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Myanmar protests will end in bloodshed or a new optimism

By Charlie McDonald-Gibson, AFP, Sep 27, 2007

"The obvious way out of this is to sit down with the various elements that are involved in all this and try and reach some sort of common ground." - Mark Canning, British ambassador in Yangon

BANGKOK, Thailand -- Huge protests against Myanmar's junta will likely end in one of two ways, analysts say -- the first genuine steps toward democracy, or a bloody crackdown all too familiar on Yangon's streets.

The military, which has ruled Myanmar in some form for 45 years, is facing the biggest challenge to its supremacy since 1988, when a student uprising was brutally put down by the army, killing at least 3,000 people.

State media on Tuesday were filled with warnings by the junta of a crackdown, despite international appeals to the regime to show restraint.

Deeply-respected Buddhist monks have spearheaded the protests and numbers on the streets have snowballed to at least 100,000 as the general public join in the movement.

Restrained and peaceful, the monks clad in saffron and red robes have urged people not to chant political slogans as their processions snake through the main city Yangon, but to recite prayers of peace and compassion.

"They are learning from the 1988 uprising, when there were so many different demands," said Aung Naing Oo, a Thailand-based Myanmar expert.

The question for many analysts and diplomats is whether the junta has also learnt lessons from the 1988 massacre.

"The military has a history of cracking down on the pro-democracy movement and has had no qualms about doing that in the past," Aung Naing Oo said.

Most analysts agree that the protests show little sign of fizzling out.

What began as a movement by democracy activists against a rise in the price of fuel in the middle of last month has now mushroomed to encompass monks, nuns, artists and celebrities.

The demands have crystallized too. On Sunday, the monks' placards asked for dialogue with the junta, reconciliation and freedom for Aung San Suu Kyi, the democracy icon who has spent 12 of the last 18 years under house arrest.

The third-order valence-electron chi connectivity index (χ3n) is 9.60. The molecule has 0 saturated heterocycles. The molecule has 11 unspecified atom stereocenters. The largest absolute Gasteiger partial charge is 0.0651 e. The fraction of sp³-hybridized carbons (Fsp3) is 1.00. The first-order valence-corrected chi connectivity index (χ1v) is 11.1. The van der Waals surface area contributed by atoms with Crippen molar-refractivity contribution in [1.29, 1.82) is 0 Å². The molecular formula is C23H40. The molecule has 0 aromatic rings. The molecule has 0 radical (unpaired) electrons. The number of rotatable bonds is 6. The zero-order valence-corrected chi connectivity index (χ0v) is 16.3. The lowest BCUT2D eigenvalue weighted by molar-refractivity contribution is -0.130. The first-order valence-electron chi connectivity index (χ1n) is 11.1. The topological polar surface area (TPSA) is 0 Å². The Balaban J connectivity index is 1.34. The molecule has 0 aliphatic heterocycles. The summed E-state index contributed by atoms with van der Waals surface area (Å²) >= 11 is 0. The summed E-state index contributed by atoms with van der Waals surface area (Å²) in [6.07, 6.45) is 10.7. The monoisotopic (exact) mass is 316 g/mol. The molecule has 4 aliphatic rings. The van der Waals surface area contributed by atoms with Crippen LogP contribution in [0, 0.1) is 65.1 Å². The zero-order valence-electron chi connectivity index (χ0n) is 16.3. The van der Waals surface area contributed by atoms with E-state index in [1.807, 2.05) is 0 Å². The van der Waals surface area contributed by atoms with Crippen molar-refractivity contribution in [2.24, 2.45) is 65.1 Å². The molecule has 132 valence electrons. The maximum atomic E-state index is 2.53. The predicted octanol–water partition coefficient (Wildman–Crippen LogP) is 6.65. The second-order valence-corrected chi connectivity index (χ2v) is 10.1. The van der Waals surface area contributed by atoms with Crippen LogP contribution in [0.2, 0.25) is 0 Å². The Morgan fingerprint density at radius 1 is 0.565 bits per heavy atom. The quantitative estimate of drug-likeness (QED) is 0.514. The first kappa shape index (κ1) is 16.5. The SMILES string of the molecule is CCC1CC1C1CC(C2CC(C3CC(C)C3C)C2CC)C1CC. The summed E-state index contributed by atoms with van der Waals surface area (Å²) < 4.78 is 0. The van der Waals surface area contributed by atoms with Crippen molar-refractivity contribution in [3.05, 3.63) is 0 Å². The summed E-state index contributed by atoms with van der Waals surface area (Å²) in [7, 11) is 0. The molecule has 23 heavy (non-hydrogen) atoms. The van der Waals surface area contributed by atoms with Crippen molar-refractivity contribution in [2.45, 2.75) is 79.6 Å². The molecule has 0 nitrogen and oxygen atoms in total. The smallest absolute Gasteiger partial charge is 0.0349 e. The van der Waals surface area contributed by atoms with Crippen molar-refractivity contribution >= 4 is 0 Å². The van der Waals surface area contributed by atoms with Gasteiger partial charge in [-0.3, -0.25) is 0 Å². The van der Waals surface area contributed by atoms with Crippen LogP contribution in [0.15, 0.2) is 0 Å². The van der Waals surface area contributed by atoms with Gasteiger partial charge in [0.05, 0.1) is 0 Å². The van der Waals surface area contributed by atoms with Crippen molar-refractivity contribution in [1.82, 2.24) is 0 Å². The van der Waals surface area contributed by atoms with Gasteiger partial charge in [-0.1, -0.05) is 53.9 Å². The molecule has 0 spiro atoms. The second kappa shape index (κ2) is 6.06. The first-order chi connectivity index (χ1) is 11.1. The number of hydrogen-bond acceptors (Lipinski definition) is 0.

"[Protests] could peter out, but that's looking increasingly unlikely. You could see a sharp reaction from the government, which is more likely," said Mark Canning, the British ambassador in Yangon. "The obvious way out of this is to sit down with the various elements that are involved in all this and try and reach some sort of common ground."

Zarni, a visiting fellow at the department of international development at Britain's Oxford University and who goes by only one name, said the best case scenario is that the junta will negotiate with Aung San Suu Kyi.

Her National League for Democracy party won a landslide victory in general elections in 1990 but was not allowed to govern.

It may not result in her release, he said, but would bring the first small steps toward genuine dialogue between the junta and pro-democracy activists.

"The junta can either ask Aung San Suu Kyu or some of her senior colleagues to address the public and say we have reached a broad understanding. That would be the ideal scenario," he said, but warned that "anything in between could happen" right down to the worst case of bloodshed.

Which path the junta takes will depend on a power struggle at the top ranks of the military junta, Zarni said, where he predicts moderates and hardliners are arguing over their course of action.

One bigger factor now than two decades ago is international pressure, Aung Naing Oo said. The 1988 demonstrations were before Aung San Suu Kyi became the recognized symbol of peaceful resistance that she is today.

Myanmar's key ally China is believed to be putting pressure on the generals behind closed doors.

"We have to wait and see whether the military will use violence, or follow the peace method," Aung Naing Oo said.

Myanmar watchers warn that a people's revolution overthrowing the junta is very unlikely, not least because the military moved the capital and government buildings to the isolated central town of Naypyidaw.

But many remain optimistic for change in the country, previously known as Burma, where such street protests had been unthinkable until a month ago.

"This must be pretty emboldening for the average Burmese to see 10,000 monks walking through the streets of Mandalay or huge numbers in Yangon," said David Mathieson, Myanmar consultant for New York-based Human Rights Watch.

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